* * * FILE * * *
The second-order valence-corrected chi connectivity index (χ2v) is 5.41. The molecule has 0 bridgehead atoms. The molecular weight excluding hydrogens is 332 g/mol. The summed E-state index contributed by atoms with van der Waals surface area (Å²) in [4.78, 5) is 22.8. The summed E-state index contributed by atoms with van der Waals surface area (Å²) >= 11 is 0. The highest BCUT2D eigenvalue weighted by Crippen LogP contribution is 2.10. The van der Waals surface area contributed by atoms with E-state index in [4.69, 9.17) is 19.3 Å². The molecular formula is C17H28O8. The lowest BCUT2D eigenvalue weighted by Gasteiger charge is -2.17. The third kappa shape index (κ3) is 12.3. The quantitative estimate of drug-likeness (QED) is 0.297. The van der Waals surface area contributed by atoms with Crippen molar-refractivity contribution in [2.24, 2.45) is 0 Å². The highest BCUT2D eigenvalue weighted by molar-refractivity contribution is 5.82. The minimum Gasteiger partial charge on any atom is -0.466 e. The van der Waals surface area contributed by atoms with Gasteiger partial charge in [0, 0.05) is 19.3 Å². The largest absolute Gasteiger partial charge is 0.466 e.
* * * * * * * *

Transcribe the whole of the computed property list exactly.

The second-order valence-corrected chi connectivity index (χ2v) is 5.41. The molecule has 0 bridgehead atoms. The molecular weight excluding hydrogens is 332 g/mol. The summed E-state index contributed by atoms with van der Waals surface area (Å²) in [4.78, 5) is 22.8. The summed E-state index contributed by atoms with van der Waals surface area (Å²) >= 11 is 0. The highest BCUT2D eigenvalue weighted by Crippen LogP contribution is 2.10. The van der Waals surface area contributed by atoms with E-state index in [4.69, 9.17) is 19.3 Å². The molecular formula is C17H28O8. The lowest BCUT2D eigenvalue weighted by Gasteiger charge is -2.17. The third kappa shape index (κ3) is 12.3. The quantitative estimate of drug-likeness (QED) is 0.297. The van der Waals surface area contributed by atoms with Crippen molar-refractivity contribution in [2.24, 2.45) is 0 Å². The highest BCUT2D eigenvalue weighted by molar-refractivity contribution is 5.82. The minimum Gasteiger partial charge on any atom is -0.466 e. The van der Waals surface area contributed by atoms with Gasteiger partial charge in [0, 0.05) is 19.3 Å². The largest absolute Gasteiger partial charge is 0.466 e.